Motivational interviewing to change quality of life for people with chronic heart failure: a randomised controlled trial

Brodie, David; Inoue, Alison; Shaw, David and Aimson, P. (2008) Motivational interviewing to change quality of life for people with chronic heart failure: a randomised controlled trial. International Journal of Nursing Studies, 45 (4). pp. 489-500. ISSN 0020-7489

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Abstract

Background Patients with chronic heart failure have a reduced quality of life due in part to their limited range of physical activity and independence. Objectives The paper examines whether a physical activity ‘lifestyle’ intervention, based on motivational interviewing, will improve quality of life at five months from baseline, compared with conventional treatment. Methods Sixty older patients with chronic heart failure were randomly assigned to either a ‘standard care’, ‘motivational interviewing’ or ‘both’ treatment groups for five months in 2002. The primary outcome measures were the Medical Outcomes Short Form-36 Health Survey, the disease-specific Minnesota Living with Heart Failure questionnaire and the Motivation Readiness for Physical Activity scale. Results There were non-significant differences between the groups at baseline for age, coronary risk factors, severity of chronic heart failure, ejection fraction, specific laboratory tests, length of hospitalisation, medication and social support. Following treatment there was a significant increase (p<0.05) for three of the dimensions of the health survey in the ‘motivational interviewing’ group. All groups improved their scores (p<0.05) on the heart failure questionnaire. Over the five month period there was a general trend towards improvements in self-efficacy and motivation scores. Conclusions This study has demonstrated that a ‘motivational interviewing’ intervention, incorporating behaviour change principles to promote physical activity, is effective in increasing selected aspects of a general quality of life questionnaire and a disease-specific quality of life questionnaire. Thus a ‘motivational interviewing’ approach is a viable option compared with traditional exercise programming. It is important to test these motivational interviewing interventions more widely, especially to match individuals to treatments.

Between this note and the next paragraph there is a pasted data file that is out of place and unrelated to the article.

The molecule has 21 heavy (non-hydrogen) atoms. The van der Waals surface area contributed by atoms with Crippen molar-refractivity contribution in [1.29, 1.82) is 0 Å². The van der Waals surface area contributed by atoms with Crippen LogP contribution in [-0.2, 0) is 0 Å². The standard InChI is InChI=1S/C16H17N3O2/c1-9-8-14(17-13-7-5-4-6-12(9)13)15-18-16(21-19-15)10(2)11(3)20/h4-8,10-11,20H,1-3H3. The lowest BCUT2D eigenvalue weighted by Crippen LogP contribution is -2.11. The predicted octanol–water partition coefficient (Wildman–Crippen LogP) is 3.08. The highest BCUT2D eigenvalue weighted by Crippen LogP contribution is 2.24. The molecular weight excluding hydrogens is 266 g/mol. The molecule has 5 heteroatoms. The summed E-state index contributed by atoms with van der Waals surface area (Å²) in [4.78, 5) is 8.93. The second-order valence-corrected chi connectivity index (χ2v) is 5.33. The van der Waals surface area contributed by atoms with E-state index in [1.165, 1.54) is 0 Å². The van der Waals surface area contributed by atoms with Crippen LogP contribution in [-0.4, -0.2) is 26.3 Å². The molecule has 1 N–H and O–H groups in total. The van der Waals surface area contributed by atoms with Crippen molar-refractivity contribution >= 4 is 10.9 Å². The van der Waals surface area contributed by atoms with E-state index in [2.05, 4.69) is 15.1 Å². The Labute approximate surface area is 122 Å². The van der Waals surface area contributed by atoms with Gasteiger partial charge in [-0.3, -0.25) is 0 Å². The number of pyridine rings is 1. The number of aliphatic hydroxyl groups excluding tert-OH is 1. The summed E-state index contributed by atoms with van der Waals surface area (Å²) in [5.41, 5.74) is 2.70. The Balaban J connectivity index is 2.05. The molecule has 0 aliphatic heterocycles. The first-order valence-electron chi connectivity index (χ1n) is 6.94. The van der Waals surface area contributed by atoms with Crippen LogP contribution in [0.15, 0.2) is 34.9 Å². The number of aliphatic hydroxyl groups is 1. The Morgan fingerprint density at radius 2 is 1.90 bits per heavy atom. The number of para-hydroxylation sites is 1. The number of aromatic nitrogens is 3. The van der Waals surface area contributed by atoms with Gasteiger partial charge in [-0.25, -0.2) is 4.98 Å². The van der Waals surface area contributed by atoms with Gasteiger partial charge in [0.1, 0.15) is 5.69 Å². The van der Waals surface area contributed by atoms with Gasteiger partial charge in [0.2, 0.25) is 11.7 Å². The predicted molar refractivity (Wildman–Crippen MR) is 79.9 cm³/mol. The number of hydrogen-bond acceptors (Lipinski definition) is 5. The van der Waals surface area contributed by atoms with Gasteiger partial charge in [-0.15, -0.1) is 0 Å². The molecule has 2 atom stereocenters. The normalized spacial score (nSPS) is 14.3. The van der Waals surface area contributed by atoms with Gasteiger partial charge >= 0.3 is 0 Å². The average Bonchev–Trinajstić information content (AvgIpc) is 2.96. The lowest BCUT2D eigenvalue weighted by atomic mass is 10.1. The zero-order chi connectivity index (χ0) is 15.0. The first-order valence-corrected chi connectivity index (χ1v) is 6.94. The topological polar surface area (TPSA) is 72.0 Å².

Item Type: Article
Members: Bucks New University
Depositing User: ULCC Admin
Date Deposited: 28 Aug 2012 21:14
Last Modified: 13 Dec 2016 10:20
URI: http://collections.crest.ac.uk/id/eprint/9858

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